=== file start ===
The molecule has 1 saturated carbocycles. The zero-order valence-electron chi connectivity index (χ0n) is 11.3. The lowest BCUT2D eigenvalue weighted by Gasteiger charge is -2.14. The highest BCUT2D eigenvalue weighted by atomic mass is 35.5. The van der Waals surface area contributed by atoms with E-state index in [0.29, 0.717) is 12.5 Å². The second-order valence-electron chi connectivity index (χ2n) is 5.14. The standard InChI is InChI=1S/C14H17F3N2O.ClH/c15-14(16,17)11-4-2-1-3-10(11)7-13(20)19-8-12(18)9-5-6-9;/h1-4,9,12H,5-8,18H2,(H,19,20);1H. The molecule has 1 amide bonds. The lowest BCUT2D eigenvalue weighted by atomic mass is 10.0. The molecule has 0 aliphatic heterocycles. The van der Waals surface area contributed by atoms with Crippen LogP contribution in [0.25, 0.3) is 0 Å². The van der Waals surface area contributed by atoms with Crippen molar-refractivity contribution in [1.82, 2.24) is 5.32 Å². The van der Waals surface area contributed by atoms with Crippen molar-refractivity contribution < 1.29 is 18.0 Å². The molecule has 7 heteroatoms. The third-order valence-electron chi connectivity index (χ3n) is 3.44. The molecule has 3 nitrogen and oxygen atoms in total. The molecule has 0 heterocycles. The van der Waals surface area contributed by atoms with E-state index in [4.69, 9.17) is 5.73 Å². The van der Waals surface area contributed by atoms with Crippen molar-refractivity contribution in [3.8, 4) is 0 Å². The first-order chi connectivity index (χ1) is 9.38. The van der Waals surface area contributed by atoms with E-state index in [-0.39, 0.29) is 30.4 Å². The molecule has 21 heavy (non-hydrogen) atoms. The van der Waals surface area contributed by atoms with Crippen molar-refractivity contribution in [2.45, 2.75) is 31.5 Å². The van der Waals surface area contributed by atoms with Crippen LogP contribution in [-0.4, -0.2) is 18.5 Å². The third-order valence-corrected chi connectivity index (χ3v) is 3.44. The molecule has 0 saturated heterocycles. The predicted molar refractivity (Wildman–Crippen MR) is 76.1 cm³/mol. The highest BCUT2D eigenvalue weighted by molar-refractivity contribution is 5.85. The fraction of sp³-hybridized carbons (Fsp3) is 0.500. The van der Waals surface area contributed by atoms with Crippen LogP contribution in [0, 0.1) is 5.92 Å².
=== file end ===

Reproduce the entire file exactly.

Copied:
The molecule has 1 saturated carbocycles. The zero-order valence-electron chi connectivity index (χ0n) is 11.3. The lowest BCUT2D eigenvalue weighted by Gasteiger charge is -2.14. The highest BCUT2D eigenvalue weighted by atomic mass is 35.5. The van der Waals surface area contributed by atoms with E-state index in [0.29, 0.717) is 12.5 Å². The second-order valence-electron chi connectivity index (χ2n) is 5.14. The standard InChI is InChI=1S/C14H17F3N2O.ClH/c15-14(16,17)11-4-2-1-3-10(11)7-13(20)19-8-12(18)9-5-6-9;/h1-4,9,12H,5-8,18H2,(H,19,20);1H. The molecule has 1 amide bonds. The lowest BCUT2D eigenvalue weighted by atomic mass is 10.0. The molecule has 0 aliphatic heterocycles. The van der Waals surface area contributed by atoms with Crippen LogP contribution in [0.25, 0.3) is 0 Å². The van der Waals surface area contributed by atoms with Crippen molar-refractivity contribution in [1.82, 2.24) is 5.32 Å². The van der Waals surface area contributed by atoms with Crippen molar-refractivity contribution < 1.29 is 18.0 Å². The molecule has 7 heteroatoms. The third-order valence-electron chi connectivity index (χ3n) is 3.44. The molecule has 3 nitrogen and oxygen atoms in total. The molecule has 0 heterocycles. The van der Waals surface area contributed by atoms with E-state index in [4.69, 9.17) is 5.73 Å². The van der Waals surface area contributed by atoms with Crippen molar-refractivity contribution in [3.8, 4) is 0 Å². The first-order chi connectivity index (χ1) is 9.38. The van der Waals surface area contributed by atoms with E-state index in [-0.39, 0.29) is 30.4 Å². The molecule has 21 heavy (non-hydrogen) atoms. The van der Waals surface area contributed by atoms with Crippen molar-refractivity contribution in [2.45, 2.75) is 31.5 Å². The van der Waals surface area contributed by atoms with Crippen LogP contribution in [-0.4, -0.2) is 18.5 Å². The third-order valence-corrected chi connectivity index (χ3v) is 3.44. The molecule has 0 saturated heterocycles. The predicted molar refractivity (Wildman–Crippen MR) is 76.1 cm³/mol. The highest BCUT2D eigenvalue weighted by molar-refractivity contribution is 5.85. The fraction of sp³-hybridized carbons (Fsp3) is 0.500. The van der Waals surface area contributed by atoms with Crippen LogP contribution in [0, 0.1) is 5.92 Å².